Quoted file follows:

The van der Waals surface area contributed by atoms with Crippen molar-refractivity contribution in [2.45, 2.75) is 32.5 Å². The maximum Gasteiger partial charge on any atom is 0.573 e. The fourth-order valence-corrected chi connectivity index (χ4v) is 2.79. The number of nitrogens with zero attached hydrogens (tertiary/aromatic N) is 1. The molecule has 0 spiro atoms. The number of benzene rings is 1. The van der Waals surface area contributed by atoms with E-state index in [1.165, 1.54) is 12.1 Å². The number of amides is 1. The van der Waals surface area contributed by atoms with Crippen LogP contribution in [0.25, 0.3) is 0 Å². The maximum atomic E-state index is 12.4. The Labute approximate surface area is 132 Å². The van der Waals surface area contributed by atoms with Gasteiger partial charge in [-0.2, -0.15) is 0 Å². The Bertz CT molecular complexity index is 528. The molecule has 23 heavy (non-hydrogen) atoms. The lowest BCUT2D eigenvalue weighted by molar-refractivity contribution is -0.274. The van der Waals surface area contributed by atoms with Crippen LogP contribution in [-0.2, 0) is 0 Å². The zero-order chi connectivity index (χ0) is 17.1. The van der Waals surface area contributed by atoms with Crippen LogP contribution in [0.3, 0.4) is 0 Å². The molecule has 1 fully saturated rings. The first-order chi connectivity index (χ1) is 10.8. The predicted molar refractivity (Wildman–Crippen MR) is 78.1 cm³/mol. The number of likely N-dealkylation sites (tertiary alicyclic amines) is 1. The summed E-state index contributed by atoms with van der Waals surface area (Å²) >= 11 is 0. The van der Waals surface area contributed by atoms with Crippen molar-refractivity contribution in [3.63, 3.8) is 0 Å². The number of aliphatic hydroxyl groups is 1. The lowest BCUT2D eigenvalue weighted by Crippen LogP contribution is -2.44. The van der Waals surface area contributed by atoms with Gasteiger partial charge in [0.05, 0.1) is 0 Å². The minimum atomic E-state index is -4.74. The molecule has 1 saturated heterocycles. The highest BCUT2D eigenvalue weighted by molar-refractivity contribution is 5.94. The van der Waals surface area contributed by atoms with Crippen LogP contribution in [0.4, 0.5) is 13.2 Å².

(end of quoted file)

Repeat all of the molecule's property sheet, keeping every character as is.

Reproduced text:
The van der Waals surface area contributed by atoms with Crippen molar-refractivity contribution in [2.45, 2.75) is 32.5 Å². The maximum Gasteiger partial charge on any atom is 0.573 e. The fourth-order valence-corrected chi connectivity index (χ4v) is 2.79. The number of nitrogens with zero attached hydrogens (tertiary/aromatic N) is 1. The molecule has 0 spiro atoms. The number of benzene rings is 1. The van der Waals surface area contributed by atoms with E-state index in [1.165, 1.54) is 12.1 Å². The number of amides is 1. The van der Waals surface area contributed by atoms with Crippen LogP contribution in [0.25, 0.3) is 0 Å². The maximum atomic E-state index is 12.4. The Labute approximate surface area is 132 Å². The van der Waals surface area contributed by atoms with Gasteiger partial charge in [-0.2, -0.15) is 0 Å². The Bertz CT molecular complexity index is 528. The molecule has 23 heavy (non-hydrogen) atoms. The lowest BCUT2D eigenvalue weighted by molar-refractivity contribution is -0.274. The van der Waals surface area contributed by atoms with Crippen LogP contribution in [-0.2, 0) is 0 Å². The zero-order chi connectivity index (χ0) is 17.1. The van der Waals surface area contributed by atoms with Crippen LogP contribution in [0.3, 0.4) is 0 Å². The molecule has 1 fully saturated rings. The first-order chi connectivity index (χ1) is 10.8. The predicted molar refractivity (Wildman–Crippen MR) is 78.1 cm³/mol. The number of likely N-dealkylation sites (tertiary alicyclic amines) is 1. The summed E-state index contributed by atoms with van der Waals surface area (Å²) >= 11 is 0. The van der Waals surface area contributed by atoms with Crippen molar-refractivity contribution in [3.63, 3.8) is 0 Å². The number of aliphatic hydroxyl groups is 1. The lowest BCUT2D eigenvalue weighted by Crippen LogP contribution is -2.44. The van der Waals surface area contributed by atoms with Gasteiger partial charge in [0.05, 0.1) is 0 Å². The minimum atomic E-state index is -4.74. The molecule has 1 saturated heterocycles. The highest BCUT2D eigenvalue weighted by molar-refractivity contribution is 5.94. The van der Waals surface area contributed by atoms with Crippen LogP contribution in [0.4, 0.5) is 13.2 Å².